Ans: A constitution is a set of rules for government — often in the form of a written document — that establishes the principles of an autonomous political entity. It defines the fundamental political principles and establishes the structures, procedures, powers and duties of a government.

Q15: What is the important element of our unity?

Ans: The important element of our unity is that we all live together peacefully and respect one another in all the spheres of life.

Q 16: Mention any two fundamental duties of the Indian citizens.

Ans: The two fundamental duties of the Indian citizens are:
a. to uphold and protect the sovereignty, unity and integrity of India.
b. to value and preserve the rich heritage of our composite culture.

Q17: How is life in an Indian village different from city life?

Ans: Life in the village is economical as people share common facilities such as temples, schools, ponds and grazing grounds. Life in the city is expensive as people have to spend more money on rent and transport.

Q18: What is the discrimination faced by the Dalits in India even today?

Ans: Dalits are not permitted to drink water from the public wells, attend the temple prayers, wear shoes in front of an upper caste or drink from the same cups in the tea stall. They have to face various sorts of discrimination and atrocities from the upper caste.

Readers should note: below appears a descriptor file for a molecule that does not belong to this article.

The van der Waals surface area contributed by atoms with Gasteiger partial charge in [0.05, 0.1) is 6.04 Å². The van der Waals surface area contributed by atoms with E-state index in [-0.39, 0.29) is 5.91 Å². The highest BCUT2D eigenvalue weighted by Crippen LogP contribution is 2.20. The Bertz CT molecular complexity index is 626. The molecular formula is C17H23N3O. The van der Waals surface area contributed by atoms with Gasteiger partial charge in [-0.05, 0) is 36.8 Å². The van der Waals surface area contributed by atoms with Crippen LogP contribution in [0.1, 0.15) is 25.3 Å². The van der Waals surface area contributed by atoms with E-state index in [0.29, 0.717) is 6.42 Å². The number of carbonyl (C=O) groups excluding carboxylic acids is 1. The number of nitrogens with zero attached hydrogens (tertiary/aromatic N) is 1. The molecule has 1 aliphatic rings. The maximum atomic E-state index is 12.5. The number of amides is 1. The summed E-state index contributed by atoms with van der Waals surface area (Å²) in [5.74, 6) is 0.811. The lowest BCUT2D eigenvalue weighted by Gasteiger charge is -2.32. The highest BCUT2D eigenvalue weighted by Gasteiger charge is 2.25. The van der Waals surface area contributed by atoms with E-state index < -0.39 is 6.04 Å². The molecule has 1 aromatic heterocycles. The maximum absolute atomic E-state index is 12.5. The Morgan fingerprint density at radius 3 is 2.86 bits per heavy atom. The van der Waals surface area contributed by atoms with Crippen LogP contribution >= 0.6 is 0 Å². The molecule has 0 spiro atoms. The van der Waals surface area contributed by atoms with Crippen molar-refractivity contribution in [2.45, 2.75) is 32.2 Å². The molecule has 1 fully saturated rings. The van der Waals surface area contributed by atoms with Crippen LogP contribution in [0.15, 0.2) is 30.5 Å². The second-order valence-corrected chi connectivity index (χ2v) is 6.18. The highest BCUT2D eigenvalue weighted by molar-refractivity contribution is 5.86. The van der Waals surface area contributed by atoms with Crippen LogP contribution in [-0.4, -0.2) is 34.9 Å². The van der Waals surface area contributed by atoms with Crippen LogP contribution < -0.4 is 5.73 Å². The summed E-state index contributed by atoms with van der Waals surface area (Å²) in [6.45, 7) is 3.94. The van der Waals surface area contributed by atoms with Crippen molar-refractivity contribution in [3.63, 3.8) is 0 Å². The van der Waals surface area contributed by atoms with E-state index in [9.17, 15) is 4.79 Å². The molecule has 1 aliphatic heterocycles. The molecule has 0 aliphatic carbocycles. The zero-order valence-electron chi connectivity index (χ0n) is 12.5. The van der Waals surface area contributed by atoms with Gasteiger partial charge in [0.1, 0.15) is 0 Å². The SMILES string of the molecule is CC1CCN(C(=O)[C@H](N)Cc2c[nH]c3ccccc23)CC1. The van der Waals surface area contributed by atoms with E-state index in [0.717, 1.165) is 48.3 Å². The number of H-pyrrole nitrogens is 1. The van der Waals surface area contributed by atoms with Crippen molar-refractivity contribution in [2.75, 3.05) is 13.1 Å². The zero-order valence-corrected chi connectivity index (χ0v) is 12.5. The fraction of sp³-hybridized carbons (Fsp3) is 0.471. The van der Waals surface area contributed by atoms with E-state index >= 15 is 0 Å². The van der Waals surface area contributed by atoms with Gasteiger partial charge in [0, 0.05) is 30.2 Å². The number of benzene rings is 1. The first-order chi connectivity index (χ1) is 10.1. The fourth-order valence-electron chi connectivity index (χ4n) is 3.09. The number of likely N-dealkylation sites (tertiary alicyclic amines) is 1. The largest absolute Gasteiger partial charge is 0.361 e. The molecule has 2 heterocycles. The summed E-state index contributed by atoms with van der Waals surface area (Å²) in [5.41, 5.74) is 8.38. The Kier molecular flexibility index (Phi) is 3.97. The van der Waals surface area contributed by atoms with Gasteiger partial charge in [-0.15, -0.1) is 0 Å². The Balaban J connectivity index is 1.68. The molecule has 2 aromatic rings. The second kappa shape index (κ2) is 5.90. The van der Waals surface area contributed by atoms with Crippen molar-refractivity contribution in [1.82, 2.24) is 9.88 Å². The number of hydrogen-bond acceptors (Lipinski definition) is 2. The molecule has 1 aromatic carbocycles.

Q19: Explain the importance of Directive Principles of State policy.

Ans: Directive principles of state policies are very important because they give directions to the governments at the Centre as well as the State to attain the welfare of the people. Their aim is to secure economic and social justice for all the people. It also aims to promote international peace and security.

Q20: How did prejudice and stereotypes lead to discrimination?

Ans: When we evaluate people on the basis of prejudices and stereotypes, we are engaging in discrimination. Women and minorities are mistreated by discrimination in employment, education and social services. Sometimes, they are excluded from high-ranking positions in society.

Q21: What does the Constitution say with regard to equality?